KEEP YOUR HEAD UP
Pedestrian struck by cyclist spends week in hospital
KAILUA-KONA — Ray Jensen never heard the cyclist, and apparently the cyclist never saw him. Jensen, 58, walked north on the mauka side of Queen Kaahumanu Highway on the morning of July 21. He was in the area of the Kealakehe Police Station in Kailua-Kona on his way to Honokohau Harbor to board a dolphin tour boat when a man on a bike crashed into him seemingly out of nowhere.
“He rammed right into the back of me and flipped over,” Jensen said Thursday afternoon from his second-floor hospital bed at Kona Community
Hospital. “I had a tire mark over my back and on my side here.”
It took Jensen nearly 10 minutes to regain his footing and his wits. Companions of the rider who struck Jensen, casual cyclists out for a pleasure pedal, offered to call a cab or an ambulance. Jensen said he was hurting, but he could stand and he could think, so he wanted to continue on to the harbor.
The middle-aged man who struck Jensen hung back, offering an apology but not much more. Because at the time Jensen didn’t realize the extent of his injuries, he didn’t press for the man’s name or any other information.
“I asked him, ‘ Hey, did you not see me?’” Jensen said. “He said, ‘Sorry, I was looking down.’”
The only reason Jensen was walking that morning is because the part-time dishwasher and parttime sales clerk at Macy’s currently doesn’t have car insurance.
“Most people would just drive anyway,” said former Kona radio personality Mike Gardner, who is close with Jensen. “Not Ray.”
Tina Clothier is the executive director of People’s Advocacy Trails Hawaii (PATH). Her organization is hoping to eventually extend the Queens’ Lei trail system through the exact spot of Jensen’s collision, but that portion of the trail is still years away from being realized.
PATH’s advocacy is heavily safety-focused, but it’s typically cyclists and pedestrians jogging or walking the organization is hoping to protect from motor vehicles. She said serious incidents between cyclists and those traversing the island on foot are much less common.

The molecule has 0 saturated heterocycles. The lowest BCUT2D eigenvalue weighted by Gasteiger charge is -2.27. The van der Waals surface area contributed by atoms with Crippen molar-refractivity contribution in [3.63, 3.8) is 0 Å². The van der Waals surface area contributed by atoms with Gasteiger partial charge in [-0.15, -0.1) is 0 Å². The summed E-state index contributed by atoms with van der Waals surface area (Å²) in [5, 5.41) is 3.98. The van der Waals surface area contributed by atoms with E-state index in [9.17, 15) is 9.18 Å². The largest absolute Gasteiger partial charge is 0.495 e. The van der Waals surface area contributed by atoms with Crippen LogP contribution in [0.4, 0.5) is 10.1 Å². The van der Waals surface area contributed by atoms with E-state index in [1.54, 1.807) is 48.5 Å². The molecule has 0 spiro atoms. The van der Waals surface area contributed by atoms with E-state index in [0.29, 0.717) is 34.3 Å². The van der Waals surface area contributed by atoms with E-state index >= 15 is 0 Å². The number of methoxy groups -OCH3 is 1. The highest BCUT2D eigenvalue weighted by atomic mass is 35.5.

“That situation is, in all my recollection, highly unusual, especially there because the shoulders are so wide (on the mauka side),” she said.
There are riding/ walking protocols on trails, like the one PATH hopes to build all around the island, that have more room than highway shoulders and allow for easier communication further away from the sound of zipping traffic.
No path yet to protect him, Jensen dusted himself off, finished his walk and took his ocean tour. But his condition worsened as the day wore on.
He accepted a ride to the Target store in KailuaKona from some fellow oceangoers he met on the boat. He planned to charge his phone, get groceries and make his way back to the land he’s leasing in Holualoa where he’s building a small home.
Jensen was making his way into Target when he collapsed. Fortunately for him, a ride to the hospital was right there waiting.
An ambulance had been called to the store for a separate emergency, but the person involved in that incident didn’t require transport. Jensen, who found out later he had suffered two broken ribs and a ruptured spleen earlier that morning, did.
He spent the next five days in the intensive care unit before being moved to a standard room on the second floor. He said Thursday that he was hopeful he’d be released by the end of the week.
The incident caused Jensen inconvenience beyond the scope of pain. He has no medical insurance, but his bills will be covered retroactively by Medicaid. Both businesses he worked at told him not to worry about his respective jobs.
But Jensen is building a small home, one that is not yet completed, but one in which he currently lives, nonetheless. It has a sleeping loft, and he’s concerned about that arrangement until he more fully heals.
He owns a Jeep, but can barely make the payments, and thus has no means to pay for insurance and no transportation. Walking everywhere will be difficult in the coming weeks. Jensen’s family lives on the mainland.
A social worker stopped by the hospital room Thursday to drop off paperwork so Jensen might apply for temporary disability insurance to help him make ends meet until he can go back to work. He said the social worker is unsure if he will qualify.
Not a litigious person, Jensen said he isn’t looking now to sue. Gardner, however, said Jensen deserves some generosity, as he has always been generous himself.
Jensen made an unsolicited offer two years ago to be an organ donor for Gardner, who is need of a kidney. After an examination, doctors determined Jensen was not an ideal candidate.
As he pondered how he’ll navigate the difficult weeks to come, Jensen offered a succinct piece of parting advice to cyclists and walkers.
“Just keep your head up,” he said.
Ray Jensen in good spirits at Kona Community Hospital on Thursday afternoon, six days after being struck by a cyclist while walking on Queen Kaahumanu Highway in Kailua-Kona.